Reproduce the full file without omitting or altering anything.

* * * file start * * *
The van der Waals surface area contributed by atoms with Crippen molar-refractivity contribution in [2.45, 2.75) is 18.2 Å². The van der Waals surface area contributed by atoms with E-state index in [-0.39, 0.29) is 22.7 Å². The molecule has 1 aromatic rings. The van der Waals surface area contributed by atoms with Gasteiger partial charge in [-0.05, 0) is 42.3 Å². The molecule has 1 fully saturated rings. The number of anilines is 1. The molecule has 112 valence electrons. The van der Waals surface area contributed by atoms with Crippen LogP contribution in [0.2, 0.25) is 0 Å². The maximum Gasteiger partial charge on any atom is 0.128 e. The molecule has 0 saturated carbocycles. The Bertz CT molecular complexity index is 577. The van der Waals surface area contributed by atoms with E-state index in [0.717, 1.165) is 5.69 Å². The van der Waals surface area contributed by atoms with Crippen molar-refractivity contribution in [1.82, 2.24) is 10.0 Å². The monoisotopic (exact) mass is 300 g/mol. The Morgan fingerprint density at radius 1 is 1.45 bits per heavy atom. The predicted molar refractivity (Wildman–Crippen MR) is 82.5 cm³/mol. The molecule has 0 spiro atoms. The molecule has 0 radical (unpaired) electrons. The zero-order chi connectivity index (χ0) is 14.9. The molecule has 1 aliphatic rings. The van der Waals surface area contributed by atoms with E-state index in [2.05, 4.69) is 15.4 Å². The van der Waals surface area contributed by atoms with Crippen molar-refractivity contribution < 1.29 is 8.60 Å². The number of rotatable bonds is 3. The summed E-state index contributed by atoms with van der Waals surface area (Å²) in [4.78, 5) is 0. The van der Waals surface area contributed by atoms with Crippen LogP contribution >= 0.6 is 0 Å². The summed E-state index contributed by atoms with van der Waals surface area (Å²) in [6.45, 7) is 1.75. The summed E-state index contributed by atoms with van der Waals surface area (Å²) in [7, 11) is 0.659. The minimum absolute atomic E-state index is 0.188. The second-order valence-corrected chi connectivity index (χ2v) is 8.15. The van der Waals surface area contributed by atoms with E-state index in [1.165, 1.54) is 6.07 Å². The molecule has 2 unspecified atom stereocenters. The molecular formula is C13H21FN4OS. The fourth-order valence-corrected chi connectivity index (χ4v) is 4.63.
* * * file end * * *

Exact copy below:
The van der Waals surface area contributed by atoms with Crippen molar-refractivity contribution in [2.45, 2.75) is 18.2 Å². The van der Waals surface area contributed by atoms with E-state index in [-0.39, 0.29) is 22.7 Å². The molecule has 1 aromatic rings. The van der Waals surface area contributed by atoms with Gasteiger partial charge in [-0.05, 0) is 42.3 Å². The molecule has 1 fully saturated rings. The number of anilines is 1. The molecule has 112 valence electrons. The van der Waals surface area contributed by atoms with Crippen LogP contribution in [0.2, 0.25) is 0 Å². The maximum Gasteiger partial charge on any atom is 0.128 e. The molecule has 0 saturated carbocycles. The Bertz CT molecular complexity index is 577. The van der Waals surface area contributed by atoms with E-state index in [0.717, 1.165) is 5.69 Å². The van der Waals surface area contributed by atoms with Crippen molar-refractivity contribution in [1.82, 2.24) is 10.0 Å². The monoisotopic (exact) mass is 300 g/mol. The Morgan fingerprint density at radius 1 is 1.45 bits per heavy atom. The predicted molar refractivity (Wildman–Crippen MR) is 82.5 cm³/mol. The molecule has 0 spiro atoms. The molecule has 0 radical (unpaired) electrons. The zero-order chi connectivity index (χ0) is 14.9. The molecule has 1 aliphatic rings. The van der Waals surface area contributed by atoms with E-state index in [2.05, 4.69) is 15.4 Å². The van der Waals surface area contributed by atoms with Crippen molar-refractivity contribution < 1.29 is 8.60 Å². The number of rotatable bonds is 3. The summed E-state index contributed by atoms with van der Waals surface area (Å²) in [4.78, 5) is 0. The van der Waals surface area contributed by atoms with Crippen LogP contribution >= 0.6 is 0 Å². The summed E-state index contributed by atoms with van der Waals surface area (Å²) in [6.45, 7) is 1.75. The summed E-state index contributed by atoms with van der Waals surface area (Å²) in [7, 11) is 0.659. The minimum absolute atomic E-state index is 0.188. The second-order valence-corrected chi connectivity index (χ2v) is 8.15. The van der Waals surface area contributed by atoms with E-state index in [1.165, 1.54) is 6.07 Å². The molecule has 2 unspecified atom stereocenters. The molecular formula is C13H21FN4OS. The fourth-order valence-corrected chi connectivity index (χ4v) is 4.63.